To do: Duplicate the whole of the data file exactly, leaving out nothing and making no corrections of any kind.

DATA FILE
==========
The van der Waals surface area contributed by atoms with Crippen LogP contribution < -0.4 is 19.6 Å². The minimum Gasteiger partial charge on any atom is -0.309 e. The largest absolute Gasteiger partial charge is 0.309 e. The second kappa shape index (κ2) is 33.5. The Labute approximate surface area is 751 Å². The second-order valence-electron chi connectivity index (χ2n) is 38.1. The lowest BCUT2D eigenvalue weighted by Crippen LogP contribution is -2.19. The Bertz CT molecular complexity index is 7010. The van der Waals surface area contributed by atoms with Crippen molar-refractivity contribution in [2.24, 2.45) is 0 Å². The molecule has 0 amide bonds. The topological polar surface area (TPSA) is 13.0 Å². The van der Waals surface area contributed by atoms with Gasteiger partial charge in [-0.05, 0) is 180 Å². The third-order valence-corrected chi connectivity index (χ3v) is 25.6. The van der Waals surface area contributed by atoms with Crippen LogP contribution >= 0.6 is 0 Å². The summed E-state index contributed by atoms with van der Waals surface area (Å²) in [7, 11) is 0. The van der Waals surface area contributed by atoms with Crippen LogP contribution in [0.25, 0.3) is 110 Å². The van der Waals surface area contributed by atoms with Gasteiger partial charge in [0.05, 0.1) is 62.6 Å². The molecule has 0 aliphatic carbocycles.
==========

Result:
The van der Waals surface area contributed by atoms with Crippen LogP contribution < -0.4 is 19.6 Å². The minimum Gasteiger partial charge on any atom is -0.309 e. The largest absolute Gasteiger partial charge is 0.309 e. The second kappa shape index (κ2) is 33.5. The Labute approximate surface area is 751 Å². The second-order valence-electron chi connectivity index (χ2n) is 38.1. The lowest BCUT2D eigenvalue weighted by Crippen LogP contribution is -2.19. The Bertz CT molecular complexity index is 7010. The van der Waals surface area contributed by atoms with Crippen molar-refractivity contribution in [2.24, 2.45) is 0 Å². The molecule has 0 amide bonds. The topological polar surface area (TPSA) is 13.0 Å². The van der Waals surface area contributed by atoms with Gasteiger partial charge in [-0.05, 0) is 180 Å². The third-order valence-corrected chi connectivity index (χ3v) is 25.6. The van der Waals surface area contributed by atoms with Crippen LogP contribution >= 0.6 is 0 Å². The summed E-state index contributed by atoms with van der Waals surface area (Å²) in [7, 11) is 0. The van der Waals surface area contributed by atoms with Crippen LogP contribution in [0.25, 0.3) is 110 Å². The van der Waals surface area contributed by atoms with Gasteiger partial charge in [0.05, 0.1) is 62.6 Å². The molecule has 0 aliphatic carbocycles.